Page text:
Ray D. Tutto

Posted in FILM with tags , , , , , , , , on August 12, 2014 by dcairns

vlcsnap-2014-08-12-10h37m45s223

Sad news about Robin Williams. Mourning people you’ve never met is silly, but it turns out a couple of people I know crossed paths with Mr. Williams and had nothing but good things to say about him. I feel sad for them.

Richard Lester wanted to cast Williams as his Stalin look-alike in RED MONARCH, a near-silent comedy that never got made. Williams took about a year off work to clear room in his schedule while Lester tried to get the funding together.

A couple of my favourite Williams performances are ones he took no credit for. In THE ADVENTURES OF BARON MUNCHAUSEN he was a last minute replacement for Sean Connery (!) who dropped out either because the schedule changed or because he heard how chaotic the shoot was. His pseudonym in that is a pun on “King of Everything,” which is what the character claims to be. Williams also excelled at creepy roles — if one has a criticism of his work, it’s that his unashamed warmth could lead him down the path of schmaltz if the material or the director encouraged it, but it seemed to be a kind of relief to find nasty characters — he plunged in without a trace of apology. His cold and bitter defrocked hypnotherapist in DEAD AGAIN is a still, true portrait amid a posse of showboaters.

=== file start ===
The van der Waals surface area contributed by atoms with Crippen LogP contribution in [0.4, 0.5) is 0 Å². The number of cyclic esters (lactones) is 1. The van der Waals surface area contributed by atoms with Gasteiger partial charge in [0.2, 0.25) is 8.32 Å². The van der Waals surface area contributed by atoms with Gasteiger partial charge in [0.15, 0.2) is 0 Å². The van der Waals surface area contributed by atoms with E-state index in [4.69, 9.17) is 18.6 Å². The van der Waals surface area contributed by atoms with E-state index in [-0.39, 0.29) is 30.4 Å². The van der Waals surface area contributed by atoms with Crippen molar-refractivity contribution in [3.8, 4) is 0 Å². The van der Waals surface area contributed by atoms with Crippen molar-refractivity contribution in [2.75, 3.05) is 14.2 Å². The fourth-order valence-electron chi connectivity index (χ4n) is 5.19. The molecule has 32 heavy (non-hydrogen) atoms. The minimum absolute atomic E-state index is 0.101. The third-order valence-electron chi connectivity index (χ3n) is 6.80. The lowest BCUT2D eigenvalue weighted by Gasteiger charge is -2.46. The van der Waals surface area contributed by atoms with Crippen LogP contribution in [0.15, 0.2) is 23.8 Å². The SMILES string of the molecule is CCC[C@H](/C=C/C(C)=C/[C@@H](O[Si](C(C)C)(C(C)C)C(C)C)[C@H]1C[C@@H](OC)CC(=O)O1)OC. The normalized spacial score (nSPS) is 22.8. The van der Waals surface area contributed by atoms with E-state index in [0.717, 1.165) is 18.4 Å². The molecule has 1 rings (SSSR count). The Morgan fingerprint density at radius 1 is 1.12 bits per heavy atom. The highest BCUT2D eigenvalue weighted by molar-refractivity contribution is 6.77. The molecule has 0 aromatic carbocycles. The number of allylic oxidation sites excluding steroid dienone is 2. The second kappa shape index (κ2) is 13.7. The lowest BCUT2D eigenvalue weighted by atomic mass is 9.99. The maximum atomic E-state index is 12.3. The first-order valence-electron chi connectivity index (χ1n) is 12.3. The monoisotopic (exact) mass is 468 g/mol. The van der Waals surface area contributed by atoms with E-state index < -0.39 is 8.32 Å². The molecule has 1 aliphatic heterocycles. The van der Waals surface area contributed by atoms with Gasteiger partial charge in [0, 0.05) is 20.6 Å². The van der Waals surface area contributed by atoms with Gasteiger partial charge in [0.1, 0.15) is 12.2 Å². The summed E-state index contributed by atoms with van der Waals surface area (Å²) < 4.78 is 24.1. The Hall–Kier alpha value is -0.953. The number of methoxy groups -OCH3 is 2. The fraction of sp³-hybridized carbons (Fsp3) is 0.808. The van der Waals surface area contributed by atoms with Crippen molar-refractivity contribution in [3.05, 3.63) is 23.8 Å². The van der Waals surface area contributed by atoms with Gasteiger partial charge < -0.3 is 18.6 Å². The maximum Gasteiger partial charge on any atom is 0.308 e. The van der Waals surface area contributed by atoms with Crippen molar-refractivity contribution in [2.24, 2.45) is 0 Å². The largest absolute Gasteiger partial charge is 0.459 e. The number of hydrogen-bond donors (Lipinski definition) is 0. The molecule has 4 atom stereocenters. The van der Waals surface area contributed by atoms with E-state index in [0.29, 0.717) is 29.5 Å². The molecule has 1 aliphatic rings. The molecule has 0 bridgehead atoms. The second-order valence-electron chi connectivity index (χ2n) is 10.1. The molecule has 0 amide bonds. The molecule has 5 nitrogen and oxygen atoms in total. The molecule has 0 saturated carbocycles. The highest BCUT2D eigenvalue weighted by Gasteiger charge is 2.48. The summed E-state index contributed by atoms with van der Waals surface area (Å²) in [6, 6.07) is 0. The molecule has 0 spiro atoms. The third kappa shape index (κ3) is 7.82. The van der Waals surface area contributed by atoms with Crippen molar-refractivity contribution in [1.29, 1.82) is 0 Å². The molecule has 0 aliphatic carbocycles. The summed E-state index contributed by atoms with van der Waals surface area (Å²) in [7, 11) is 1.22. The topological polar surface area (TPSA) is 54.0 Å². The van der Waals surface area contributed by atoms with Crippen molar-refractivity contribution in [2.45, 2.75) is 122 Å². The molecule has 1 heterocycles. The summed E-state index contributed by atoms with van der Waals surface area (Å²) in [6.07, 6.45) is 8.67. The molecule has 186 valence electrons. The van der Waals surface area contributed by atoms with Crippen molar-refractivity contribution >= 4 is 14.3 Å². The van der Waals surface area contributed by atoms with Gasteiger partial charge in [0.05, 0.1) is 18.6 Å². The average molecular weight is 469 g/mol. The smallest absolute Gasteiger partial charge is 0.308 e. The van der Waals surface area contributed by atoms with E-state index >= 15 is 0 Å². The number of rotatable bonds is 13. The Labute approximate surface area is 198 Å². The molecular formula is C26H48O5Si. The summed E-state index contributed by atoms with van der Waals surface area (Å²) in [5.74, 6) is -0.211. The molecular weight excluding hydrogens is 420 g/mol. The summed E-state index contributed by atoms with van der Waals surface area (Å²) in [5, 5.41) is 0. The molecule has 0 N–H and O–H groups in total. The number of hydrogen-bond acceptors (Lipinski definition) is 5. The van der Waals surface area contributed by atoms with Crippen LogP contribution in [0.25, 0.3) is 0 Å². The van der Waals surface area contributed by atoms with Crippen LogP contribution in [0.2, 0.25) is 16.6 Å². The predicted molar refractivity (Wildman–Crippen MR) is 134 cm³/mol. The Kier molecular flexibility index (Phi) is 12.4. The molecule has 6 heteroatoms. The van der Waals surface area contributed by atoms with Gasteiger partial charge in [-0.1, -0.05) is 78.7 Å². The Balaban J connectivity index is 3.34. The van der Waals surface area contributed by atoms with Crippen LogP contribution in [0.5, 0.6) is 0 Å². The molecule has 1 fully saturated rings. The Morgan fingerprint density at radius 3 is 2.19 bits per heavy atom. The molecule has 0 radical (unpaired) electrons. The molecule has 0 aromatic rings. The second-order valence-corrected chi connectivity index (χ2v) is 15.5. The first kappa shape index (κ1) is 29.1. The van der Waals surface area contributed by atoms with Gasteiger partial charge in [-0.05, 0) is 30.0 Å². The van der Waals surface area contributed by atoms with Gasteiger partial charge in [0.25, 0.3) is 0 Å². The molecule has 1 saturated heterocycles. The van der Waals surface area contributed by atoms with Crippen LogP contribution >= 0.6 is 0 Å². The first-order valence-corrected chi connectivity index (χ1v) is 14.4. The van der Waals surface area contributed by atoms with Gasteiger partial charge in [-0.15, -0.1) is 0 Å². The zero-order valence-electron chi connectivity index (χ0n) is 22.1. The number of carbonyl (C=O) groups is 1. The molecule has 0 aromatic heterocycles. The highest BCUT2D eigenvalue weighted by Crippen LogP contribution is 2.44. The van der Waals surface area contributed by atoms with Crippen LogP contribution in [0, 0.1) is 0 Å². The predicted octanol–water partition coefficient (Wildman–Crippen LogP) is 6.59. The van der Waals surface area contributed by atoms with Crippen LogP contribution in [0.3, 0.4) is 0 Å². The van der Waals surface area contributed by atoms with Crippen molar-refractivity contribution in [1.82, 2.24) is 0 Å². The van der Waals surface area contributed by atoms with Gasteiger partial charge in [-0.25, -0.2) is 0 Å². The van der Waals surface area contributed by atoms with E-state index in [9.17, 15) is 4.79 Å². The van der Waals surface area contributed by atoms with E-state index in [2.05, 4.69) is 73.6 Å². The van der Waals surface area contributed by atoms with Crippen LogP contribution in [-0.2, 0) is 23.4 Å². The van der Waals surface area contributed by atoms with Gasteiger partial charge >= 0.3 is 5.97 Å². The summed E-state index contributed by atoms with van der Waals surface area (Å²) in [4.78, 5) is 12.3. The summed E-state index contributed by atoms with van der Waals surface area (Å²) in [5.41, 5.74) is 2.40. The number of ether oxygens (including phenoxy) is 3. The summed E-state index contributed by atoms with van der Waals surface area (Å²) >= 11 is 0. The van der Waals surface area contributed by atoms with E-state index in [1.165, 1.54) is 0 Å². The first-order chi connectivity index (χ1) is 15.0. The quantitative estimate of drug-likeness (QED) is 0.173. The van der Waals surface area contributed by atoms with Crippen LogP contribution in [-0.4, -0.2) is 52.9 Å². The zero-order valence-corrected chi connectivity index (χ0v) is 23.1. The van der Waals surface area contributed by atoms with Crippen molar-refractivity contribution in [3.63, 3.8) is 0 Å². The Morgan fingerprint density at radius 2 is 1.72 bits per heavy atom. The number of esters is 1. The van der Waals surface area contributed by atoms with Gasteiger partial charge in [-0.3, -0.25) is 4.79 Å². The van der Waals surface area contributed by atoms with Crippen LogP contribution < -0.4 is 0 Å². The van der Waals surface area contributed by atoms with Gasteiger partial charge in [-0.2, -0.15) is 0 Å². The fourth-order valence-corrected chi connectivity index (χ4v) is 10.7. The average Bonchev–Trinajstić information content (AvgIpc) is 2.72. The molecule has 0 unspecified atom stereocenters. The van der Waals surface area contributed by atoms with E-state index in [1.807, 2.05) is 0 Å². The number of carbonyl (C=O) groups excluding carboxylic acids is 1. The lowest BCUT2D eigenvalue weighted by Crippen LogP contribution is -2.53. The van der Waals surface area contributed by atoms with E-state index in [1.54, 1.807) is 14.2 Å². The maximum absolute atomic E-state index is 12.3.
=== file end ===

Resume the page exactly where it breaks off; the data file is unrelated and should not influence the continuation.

Though he didn’t want these bit parts used to publicise his work, they fed into his career handily — the collaboration on MUNCHAUSEN led to Terry Gilliam getting THE FISHER KING, and DEAD AGAIN led to HAMLET with Branagh and all those roles where Williams shrugged off the funnyman persona for repressed or creepy studies in minimalism.